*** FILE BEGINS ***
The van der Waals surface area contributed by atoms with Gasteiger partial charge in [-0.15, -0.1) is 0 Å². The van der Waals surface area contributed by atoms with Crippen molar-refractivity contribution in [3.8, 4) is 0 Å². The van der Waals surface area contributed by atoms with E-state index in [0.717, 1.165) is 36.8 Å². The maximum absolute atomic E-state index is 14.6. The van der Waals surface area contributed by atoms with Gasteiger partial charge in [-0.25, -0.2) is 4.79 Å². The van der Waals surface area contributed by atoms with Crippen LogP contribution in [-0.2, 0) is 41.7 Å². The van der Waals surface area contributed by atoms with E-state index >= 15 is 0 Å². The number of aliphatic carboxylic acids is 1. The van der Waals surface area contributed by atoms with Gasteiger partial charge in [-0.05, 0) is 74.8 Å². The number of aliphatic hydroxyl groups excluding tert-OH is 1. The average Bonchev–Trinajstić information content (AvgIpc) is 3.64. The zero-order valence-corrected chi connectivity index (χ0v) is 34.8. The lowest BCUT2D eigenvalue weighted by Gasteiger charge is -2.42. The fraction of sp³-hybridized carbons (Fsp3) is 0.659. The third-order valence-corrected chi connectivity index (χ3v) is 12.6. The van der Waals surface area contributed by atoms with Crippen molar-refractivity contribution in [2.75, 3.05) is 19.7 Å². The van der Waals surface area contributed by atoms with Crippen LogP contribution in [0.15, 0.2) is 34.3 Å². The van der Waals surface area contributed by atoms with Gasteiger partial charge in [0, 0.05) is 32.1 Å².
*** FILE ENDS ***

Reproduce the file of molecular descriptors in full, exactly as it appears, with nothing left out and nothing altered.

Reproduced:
The van der Waals surface area contributed by atoms with Gasteiger partial charge in [-0.15, -0.1) is 0 Å². The van der Waals surface area contributed by atoms with Crippen molar-refractivity contribution in [3.8, 4) is 0 Å². The van der Waals surface area contributed by atoms with E-state index in [0.717, 1.165) is 36.8 Å². The maximum absolute atomic E-state index is 14.6. The van der Waals surface area contributed by atoms with Gasteiger partial charge in [-0.25, -0.2) is 4.79 Å². The van der Waals surface area contributed by atoms with Crippen LogP contribution in [-0.2, 0) is 41.7 Å². The van der Waals surface area contributed by atoms with E-state index >= 15 is 0 Å². The number of aliphatic carboxylic acids is 1. The van der Waals surface area contributed by atoms with Gasteiger partial charge in [-0.05, 0) is 74.8 Å². The number of aliphatic hydroxyl groups excluding tert-OH is 1. The average Bonchev–Trinajstić information content (AvgIpc) is 3.64. The zero-order valence-corrected chi connectivity index (χ0v) is 34.8. The lowest BCUT2D eigenvalue weighted by Gasteiger charge is -2.42. The fraction of sp³-hybridized carbons (Fsp3) is 0.659. The third-order valence-corrected chi connectivity index (χ3v) is 12.6. The van der Waals surface area contributed by atoms with Crippen molar-refractivity contribution in [2.75, 3.05) is 19.7 Å². The van der Waals surface area contributed by atoms with Crippen LogP contribution in [0.15, 0.2) is 34.3 Å². The van der Waals surface area contributed by atoms with Gasteiger partial charge in [0, 0.05) is 32.1 Å².